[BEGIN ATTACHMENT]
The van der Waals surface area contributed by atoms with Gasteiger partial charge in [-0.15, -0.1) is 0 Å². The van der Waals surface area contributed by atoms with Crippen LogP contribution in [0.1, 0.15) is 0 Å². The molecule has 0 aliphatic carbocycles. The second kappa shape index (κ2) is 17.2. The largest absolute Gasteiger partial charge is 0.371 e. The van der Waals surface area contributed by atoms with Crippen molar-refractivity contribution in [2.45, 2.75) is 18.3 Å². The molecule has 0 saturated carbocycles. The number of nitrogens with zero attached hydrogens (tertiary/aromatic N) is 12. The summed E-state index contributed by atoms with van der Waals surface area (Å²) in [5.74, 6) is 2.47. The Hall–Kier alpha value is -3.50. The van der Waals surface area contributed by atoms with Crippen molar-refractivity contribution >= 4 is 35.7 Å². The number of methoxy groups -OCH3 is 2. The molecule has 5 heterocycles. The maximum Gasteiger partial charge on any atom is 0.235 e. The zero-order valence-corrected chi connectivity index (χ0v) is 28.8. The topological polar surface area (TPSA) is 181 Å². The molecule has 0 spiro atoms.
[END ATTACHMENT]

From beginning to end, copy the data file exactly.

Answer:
The van der Waals surface area contributed by atoms with Gasteiger partial charge in [-0.15, -0.1) is 0 Å². The van der Waals surface area contributed by atoms with Crippen LogP contribution in [0.1, 0.15) is 0 Å². The molecule has 0 aliphatic carbocycles. The second kappa shape index (κ2) is 17.2. The largest absolute Gasteiger partial charge is 0.371 e. The van der Waals surface area contributed by atoms with Crippen molar-refractivity contribution in [2.45, 2.75) is 18.3 Å². The molecule has 0 saturated carbocycles. The number of nitrogens with zero attached hydrogens (tertiary/aromatic N) is 12. The summed E-state index contributed by atoms with van der Waals surface area (Å²) in [5.74, 6) is 2.47. The Hall–Kier alpha value is -3.50. The van der Waals surface area contributed by atoms with Crippen molar-refractivity contribution >= 4 is 35.7 Å². The number of methoxy groups -OCH3 is 2. The molecule has 5 heterocycles. The maximum Gasteiger partial charge on any atom is 0.235 e. The zero-order valence-corrected chi connectivity index (χ0v) is 28.8. The topological polar surface area (TPSA) is 181 Å². The molecule has 0 spiro atoms.